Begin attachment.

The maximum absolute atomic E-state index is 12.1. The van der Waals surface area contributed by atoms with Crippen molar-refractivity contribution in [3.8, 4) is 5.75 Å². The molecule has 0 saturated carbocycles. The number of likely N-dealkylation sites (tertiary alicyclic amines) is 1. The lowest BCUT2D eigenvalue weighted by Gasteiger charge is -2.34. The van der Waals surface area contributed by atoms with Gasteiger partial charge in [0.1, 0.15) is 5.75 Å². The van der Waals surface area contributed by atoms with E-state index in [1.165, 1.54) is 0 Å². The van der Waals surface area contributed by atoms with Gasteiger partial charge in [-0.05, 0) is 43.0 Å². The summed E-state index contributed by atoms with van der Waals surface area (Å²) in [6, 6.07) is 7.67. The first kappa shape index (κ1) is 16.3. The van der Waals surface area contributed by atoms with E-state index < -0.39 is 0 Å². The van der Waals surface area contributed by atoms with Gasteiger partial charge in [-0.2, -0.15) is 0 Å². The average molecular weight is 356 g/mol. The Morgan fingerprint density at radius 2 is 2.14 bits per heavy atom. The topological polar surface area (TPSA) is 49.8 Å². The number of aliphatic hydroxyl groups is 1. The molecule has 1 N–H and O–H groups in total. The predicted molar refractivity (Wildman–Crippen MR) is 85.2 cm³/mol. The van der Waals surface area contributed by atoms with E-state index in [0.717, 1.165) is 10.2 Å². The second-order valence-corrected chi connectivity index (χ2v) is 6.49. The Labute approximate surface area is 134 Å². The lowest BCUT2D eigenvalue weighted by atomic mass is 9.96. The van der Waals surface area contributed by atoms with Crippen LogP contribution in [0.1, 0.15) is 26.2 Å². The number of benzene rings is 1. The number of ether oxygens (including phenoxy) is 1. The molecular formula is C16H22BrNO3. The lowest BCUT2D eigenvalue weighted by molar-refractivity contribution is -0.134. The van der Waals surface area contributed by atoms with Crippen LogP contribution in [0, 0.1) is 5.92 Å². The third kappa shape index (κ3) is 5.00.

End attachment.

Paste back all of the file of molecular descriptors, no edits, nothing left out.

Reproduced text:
The maximum absolute atomic E-state index is 12.1. The van der Waals surface area contributed by atoms with Crippen molar-refractivity contribution in [3.8, 4) is 5.75 Å². The molecule has 0 saturated carbocycles. The number of likely N-dealkylation sites (tertiary alicyclic amines) is 1. The lowest BCUT2D eigenvalue weighted by Gasteiger charge is -2.34. The van der Waals surface area contributed by atoms with Gasteiger partial charge in [0.1, 0.15) is 5.75 Å². The van der Waals surface area contributed by atoms with E-state index in [1.165, 1.54) is 0 Å². The van der Waals surface area contributed by atoms with Gasteiger partial charge in [-0.05, 0) is 43.0 Å². The summed E-state index contributed by atoms with van der Waals surface area (Å²) in [6, 6.07) is 7.67. The first kappa shape index (κ1) is 16.3. The van der Waals surface area contributed by atoms with E-state index < -0.39 is 0 Å². The van der Waals surface area contributed by atoms with Gasteiger partial charge in [-0.2, -0.15) is 0 Å². The average molecular weight is 356 g/mol. The Morgan fingerprint density at radius 2 is 2.14 bits per heavy atom. The topological polar surface area (TPSA) is 49.8 Å². The number of aliphatic hydroxyl groups is 1. The molecule has 1 N–H and O–H groups in total. The predicted molar refractivity (Wildman–Crippen MR) is 85.2 cm³/mol. The van der Waals surface area contributed by atoms with E-state index in [0.717, 1.165) is 10.2 Å². The second-order valence-corrected chi connectivity index (χ2v) is 6.49. The Labute approximate surface area is 134 Å². The lowest BCUT2D eigenvalue weighted by atomic mass is 9.96. The van der Waals surface area contributed by atoms with Crippen LogP contribution in [0.1, 0.15) is 26.2 Å². The number of benzene rings is 1. The number of ether oxygens (including phenoxy) is 1. The molecular formula is C16H22BrNO3. The lowest BCUT2D eigenvalue weighted by molar-refractivity contribution is -0.134. The van der Waals surface area contributed by atoms with Crippen LogP contribution in [0, 0.1) is 5.92 Å². The third kappa shape index (κ3) is 5.00.